Maybe I’ve just been lucky, but it has worked so far.

I did not disable secureboot in bios only in yast. That is still enabled. I checked.
I do not get into grub anymore.

A red box comes up in place of grub that says:

“Invalid Signature detected”.
“Check Secure boot policy in Setup”

I dont know if setup refers to bios. But I cant get to cant linux setup
There is only an ok button on the red box.
Pressing the OK starts windows. At least that works.

I have no idea on how to proceed. Disable Secureboot in bios to try to get past the red box???

Any ideas?

thanks, tom

Yes, you need to disable in the BIOS, as indicated :wink:

I’m not sure I can take the chance of killing windows by doing that. then i have a brick.

any idea if windows would croak? I will look that up.


Windows will still work with secure-boot disabled.

As an alternative, run the command (as root):

mokutil --disable-validation

This asks for a password, which you will need on the next boot. You won’t need that password again.

With that change, you can leave secure-boot enabled in the BIOS, but shim will stop checking signatures in openSUSE.


I have no grub, no terminal, in linux. Only the red box indicating Invalid Signature etc.
I have nothing to type the mokutil command into.

Do you know how to get past this red box window and to a terminal?


So as asked, on the system boot menu NOT grub, is there an option to boot from an efi file, for example on my HP laptops I can press F9 and get top the boot menu and select a disk or file to boot from, if so browse to the disk and find the opensuse folder and select the shim.efi file.

Again, disable in the BIOS secure boot, boot to openSUSE and re-enable secure boot, but windows will boot fine in non-secure mode.

I only have 5 boot choices in the bios, no efi file. The bios selects the boot order. It does not allow browsing to a disk to look for a file that I can find.

I do not know of any system boot options other than in the bios as you described that is on my computer. I have asus x99 mobo on a computer I assembled myself from pieces. I couldnt find such an option on their website. Press DEL or F2 key gets into bios. I know of no means to browse a disk for efi files.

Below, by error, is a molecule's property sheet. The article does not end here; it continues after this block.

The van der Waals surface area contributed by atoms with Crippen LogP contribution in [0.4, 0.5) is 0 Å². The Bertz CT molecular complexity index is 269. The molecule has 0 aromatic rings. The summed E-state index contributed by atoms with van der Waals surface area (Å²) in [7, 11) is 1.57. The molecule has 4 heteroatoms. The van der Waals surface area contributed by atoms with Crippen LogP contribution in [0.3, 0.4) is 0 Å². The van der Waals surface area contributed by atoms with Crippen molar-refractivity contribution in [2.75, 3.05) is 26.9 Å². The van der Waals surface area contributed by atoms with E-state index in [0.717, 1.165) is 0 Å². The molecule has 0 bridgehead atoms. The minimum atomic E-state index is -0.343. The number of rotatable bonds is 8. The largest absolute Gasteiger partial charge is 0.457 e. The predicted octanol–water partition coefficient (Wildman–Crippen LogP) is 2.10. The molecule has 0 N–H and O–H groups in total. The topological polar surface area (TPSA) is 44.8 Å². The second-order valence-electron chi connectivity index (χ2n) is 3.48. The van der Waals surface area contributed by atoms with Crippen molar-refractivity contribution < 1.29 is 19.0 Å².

Perhaps HP is unique in this.

As I see it now, unless I can get past the red “invalid signature” my system is locked as far as linux is concerned.

I did not yet disable secureboot in bios. I wanted to find path ahead before doing so. Do you think disabling secureboot will open more bios option, e.g., to find an efi file?

I could try booting into a portable linux on a dvd or usb to get to a file on my hard drive. I could probably delete, edit, or create a file this way. Would that get the job done?

thanks, tom

To get openSUSE to boot you need to disable secure boot in the BIOS. Boot to openSUSE, reboot and boot int Windows and see how it goes.

If you are convinced that disabling secureboot will get opensuse past “invalid signature” issue and not corrupt windows, I will give it a try. Can’t get to it til tomorrow morning. Approx 12 hrs from now.

I did look at windows and like opensuse there is a disable secureboot in windows OS. Should I disable that as well as the BIOS secureboot? Right now Yast has secureboot disabled.

I really dont wish to reinstall windows, opensuse, or both and I need to keep one of them running.

thanks again, tom kosvic

No, just disable in the BIOS and boot to openSUSE first.